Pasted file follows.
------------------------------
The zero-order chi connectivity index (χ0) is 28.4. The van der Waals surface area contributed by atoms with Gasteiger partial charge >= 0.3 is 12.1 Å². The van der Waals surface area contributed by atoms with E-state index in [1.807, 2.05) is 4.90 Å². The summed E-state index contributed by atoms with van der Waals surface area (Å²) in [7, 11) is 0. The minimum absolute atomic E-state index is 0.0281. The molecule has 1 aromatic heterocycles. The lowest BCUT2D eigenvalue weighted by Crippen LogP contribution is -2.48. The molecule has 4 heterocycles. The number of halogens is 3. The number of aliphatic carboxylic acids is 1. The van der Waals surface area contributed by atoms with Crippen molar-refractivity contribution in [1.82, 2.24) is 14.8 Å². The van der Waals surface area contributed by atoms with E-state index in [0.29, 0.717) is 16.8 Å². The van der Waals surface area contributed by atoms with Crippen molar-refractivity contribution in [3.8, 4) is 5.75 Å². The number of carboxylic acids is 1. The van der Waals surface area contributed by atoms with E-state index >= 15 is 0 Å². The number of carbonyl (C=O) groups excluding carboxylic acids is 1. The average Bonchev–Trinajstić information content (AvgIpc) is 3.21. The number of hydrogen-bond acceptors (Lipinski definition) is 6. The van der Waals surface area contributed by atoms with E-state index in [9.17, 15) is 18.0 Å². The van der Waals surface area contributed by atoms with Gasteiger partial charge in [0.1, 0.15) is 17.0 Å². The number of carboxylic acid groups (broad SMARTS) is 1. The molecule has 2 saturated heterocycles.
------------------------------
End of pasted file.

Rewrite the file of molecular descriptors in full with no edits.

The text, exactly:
The zero-order chi connectivity index (χ0) is 28.4. The van der Waals surface area contributed by atoms with Gasteiger partial charge >= 0.3 is 12.1 Å². The van der Waals surface area contributed by atoms with E-state index in [1.807, 2.05) is 4.90 Å². The summed E-state index contributed by atoms with van der Waals surface area (Å²) in [7, 11) is 0. The minimum absolute atomic E-state index is 0.0281. The molecule has 1 aromatic heterocycles. The lowest BCUT2D eigenvalue weighted by Crippen LogP contribution is -2.48. The molecule has 4 heterocycles. The number of halogens is 3. The number of aliphatic carboxylic acids is 1. The van der Waals surface area contributed by atoms with Crippen molar-refractivity contribution in [1.82, 2.24) is 14.8 Å². The van der Waals surface area contributed by atoms with E-state index in [0.29, 0.717) is 16.8 Å². The van der Waals surface area contributed by atoms with Crippen molar-refractivity contribution in [3.8, 4) is 5.75 Å². The number of carboxylic acids is 1. The van der Waals surface area contributed by atoms with E-state index >= 15 is 0 Å². The number of carbonyl (C=O) groups excluding carboxylic acids is 1. The average Bonchev–Trinajstić information content (AvgIpc) is 3.21. The number of hydrogen-bond acceptors (Lipinski definition) is 6. The van der Waals surface area contributed by atoms with E-state index in [9.17, 15) is 18.0 Å². The van der Waals surface area contributed by atoms with Gasteiger partial charge in [0.1, 0.15) is 17.0 Å². The number of carboxylic acid groups (broad SMARTS) is 1. The molecule has 2 saturated heterocycles.